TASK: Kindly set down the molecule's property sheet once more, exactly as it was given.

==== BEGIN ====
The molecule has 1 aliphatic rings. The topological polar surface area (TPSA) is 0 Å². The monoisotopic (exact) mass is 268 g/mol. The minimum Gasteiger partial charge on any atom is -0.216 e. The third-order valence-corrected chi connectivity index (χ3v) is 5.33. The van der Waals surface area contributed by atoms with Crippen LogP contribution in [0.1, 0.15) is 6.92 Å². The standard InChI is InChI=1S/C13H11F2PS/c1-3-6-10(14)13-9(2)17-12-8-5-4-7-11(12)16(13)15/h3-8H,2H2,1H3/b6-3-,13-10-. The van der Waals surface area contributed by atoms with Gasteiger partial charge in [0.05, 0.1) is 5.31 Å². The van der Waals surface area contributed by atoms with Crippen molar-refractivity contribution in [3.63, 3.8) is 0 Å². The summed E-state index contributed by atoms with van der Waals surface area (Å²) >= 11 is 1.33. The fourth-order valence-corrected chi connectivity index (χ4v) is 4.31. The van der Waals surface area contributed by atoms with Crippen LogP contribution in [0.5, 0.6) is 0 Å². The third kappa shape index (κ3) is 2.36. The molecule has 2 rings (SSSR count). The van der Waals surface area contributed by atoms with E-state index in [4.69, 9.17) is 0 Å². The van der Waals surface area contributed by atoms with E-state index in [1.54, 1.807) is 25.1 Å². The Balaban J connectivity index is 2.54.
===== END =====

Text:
The molecule has 1 aliphatic rings. The topological polar surface area (TPSA) is 0 Å². The monoisotopic (exact) mass is 268 g/mol. The minimum Gasteiger partial charge on any atom is -0.216 e. The third-order valence-corrected chi connectivity index (χ3v) is 5.33. The van der Waals surface area contributed by atoms with Crippen LogP contribution in [0.1, 0.15) is 6.92 Å². The standard InChI is InChI=1S/C13H11F2PS/c1-3-6-10(14)13-9(2)17-12-8-5-4-7-11(12)16(13)15/h3-8H,2H2,1H3/b6-3-,13-10-. The van der Waals surface area contributed by atoms with Gasteiger partial charge in [0.05, 0.1) is 5.31 Å². The van der Waals surface area contributed by atoms with Crippen molar-refractivity contribution in [3.63, 3.8) is 0 Å². The summed E-state index contributed by atoms with van der Waals surface area (Å²) >= 11 is 1.33. The fourth-order valence-corrected chi connectivity index (χ4v) is 4.31. The van der Waals surface area contributed by atoms with Crippen LogP contribution in [0.5, 0.6) is 0 Å². The third kappa shape index (κ3) is 2.36. The molecule has 2 rings (SSSR count). The van der Waals surface area contributed by atoms with E-state index in [4.69, 9.17) is 0 Å². The van der Waals surface area contributed by atoms with E-state index in [1.54, 1.807) is 25.1 Å². The Balaban J connectivity index is 2.54.